Enhancing reporting requirements is another critical area for improvement. Introducing mandatory annual reporting by audit committees to shareholders and supervisory bodies, along with detailed information on the contribution of audit to financial integrity and on the role of the audit committee, can foster greater transparency and accountability.

Improving selection processes for audit firms is also essential. Mandating that audit committees must present multiple options for audit firm selection and justify their recommendations can ensure more rigorous oversight and more transparent selection processes.

Investing in capacity building and training is crucial for the continuous development of audit committee members. Developing comprehensive training programs that equip members with necessary skills and knowledge, and promoting continuous professional development in audit standards, regulatory requirements, and industry-specific challenges, can keep audit committee members well-informed and effective.

The EU acquis provides additional guidance that can enhance the effectiveness of audit committees in Montenegro. EU Directive 2006/43/EC and EU Regulation 537/2014 emphasize the importance of compliance, oversight, and auditor independence. These regulations require audit committees to monitor the financial reporting process, ensure the independence of auditors, and oversee the audit function. Additionally, under the provisions related to sustainability reporting, audit committees have an expanded role in overseeing sustainability reporting. They must ensure that sustainability information is accurate, comprehensive, and integrated with financial reporting, reflecting the growing importance of environmental, social, and governance factors in corporate accountability.

Case Study: Energy company in Central Eastern Europe (CEE)

The company, a leading SOE in CEE energy sectors, showcases effective audit committee practices. The company implemented a comprehensive risk management framework and advanced technology for real-time risk assessment, significantly enhancing its ability to identify and mitigate risks. Additionally, the company strengthened its crisis management and business continuity plans, ensuring resilience and stability. By enhancing transparency and stakeholder engagement through regular reporting, this company could set a benchmark for best practices that can be emulated by Montenegro’s SOEs.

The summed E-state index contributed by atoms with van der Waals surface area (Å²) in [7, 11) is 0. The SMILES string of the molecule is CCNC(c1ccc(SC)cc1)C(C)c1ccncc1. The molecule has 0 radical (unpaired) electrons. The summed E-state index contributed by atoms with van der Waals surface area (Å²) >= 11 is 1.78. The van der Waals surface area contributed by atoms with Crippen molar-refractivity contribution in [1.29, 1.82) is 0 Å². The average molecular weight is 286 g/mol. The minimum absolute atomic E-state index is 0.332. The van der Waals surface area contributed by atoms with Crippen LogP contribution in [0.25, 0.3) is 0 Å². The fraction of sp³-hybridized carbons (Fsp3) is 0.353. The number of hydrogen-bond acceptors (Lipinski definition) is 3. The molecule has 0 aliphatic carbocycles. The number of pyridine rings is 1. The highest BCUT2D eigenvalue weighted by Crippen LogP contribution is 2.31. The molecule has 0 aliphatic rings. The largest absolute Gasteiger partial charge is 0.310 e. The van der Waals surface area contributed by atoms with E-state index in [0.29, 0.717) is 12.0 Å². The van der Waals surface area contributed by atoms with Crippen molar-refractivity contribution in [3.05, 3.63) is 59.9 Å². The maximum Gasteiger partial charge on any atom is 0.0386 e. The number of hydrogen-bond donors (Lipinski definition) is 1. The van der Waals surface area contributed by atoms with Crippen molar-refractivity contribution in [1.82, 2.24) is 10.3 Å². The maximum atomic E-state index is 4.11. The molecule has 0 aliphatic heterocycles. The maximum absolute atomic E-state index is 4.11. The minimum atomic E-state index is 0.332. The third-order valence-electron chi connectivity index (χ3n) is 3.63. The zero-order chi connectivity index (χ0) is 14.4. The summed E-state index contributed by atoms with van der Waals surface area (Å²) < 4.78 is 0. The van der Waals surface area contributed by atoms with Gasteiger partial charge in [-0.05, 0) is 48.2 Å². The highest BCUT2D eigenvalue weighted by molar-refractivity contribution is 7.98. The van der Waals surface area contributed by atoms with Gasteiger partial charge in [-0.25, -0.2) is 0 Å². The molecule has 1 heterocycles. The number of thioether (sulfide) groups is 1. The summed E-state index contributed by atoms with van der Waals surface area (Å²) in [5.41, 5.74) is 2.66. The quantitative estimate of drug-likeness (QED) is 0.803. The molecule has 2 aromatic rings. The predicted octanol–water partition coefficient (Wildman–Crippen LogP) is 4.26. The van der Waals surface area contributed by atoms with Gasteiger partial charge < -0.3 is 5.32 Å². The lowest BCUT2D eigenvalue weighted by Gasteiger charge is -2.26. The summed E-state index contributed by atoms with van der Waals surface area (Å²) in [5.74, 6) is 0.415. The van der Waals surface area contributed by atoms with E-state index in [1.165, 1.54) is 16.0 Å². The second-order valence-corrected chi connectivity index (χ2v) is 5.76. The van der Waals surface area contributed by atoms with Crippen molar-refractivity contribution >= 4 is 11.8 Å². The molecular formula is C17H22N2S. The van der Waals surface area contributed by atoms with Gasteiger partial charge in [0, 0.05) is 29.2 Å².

The company’s approach to governance can serve as a model for other SOEs. The audit committee’s proactive role in overseeing risk management included integrating advanced risk assessment tools to monitor risks in real-time. The company placed a strong emphasis on continuous risk assessments, ensuring that both management and the board were frequently updated on potential risks and the strategies to address them.

Conclusion and Recommendations

Audit committees are pivotal for the governance and accountability of SOEs in Montenegro. By adopting good international practices and learning from international examples, Montenegro can improve its governance standards, ultimately fostering greater public trust and achieving sustainable economic growth.

Establishing stringent criteria for selecting independent audit committee members with diverse expertise is crucial. Developing an integrated risk management framework using advanced assessment tools will enhance risk identification and management. Committing to detailed, regular reporting and proactive stakeholder engagement will increase transparency and accountability. Lastly, fostering a culture of ethics and sustainability, supported by senior leadership and continuous monitoring of regulatory changes, will ensure that Montenegro’s SOEs align with international good practices and achieve long-term success. Implementing these recommendations will enhance the effectiveness of audit committees, contributing to better management of public assets and increased public trust in Montenegro’s SOEs.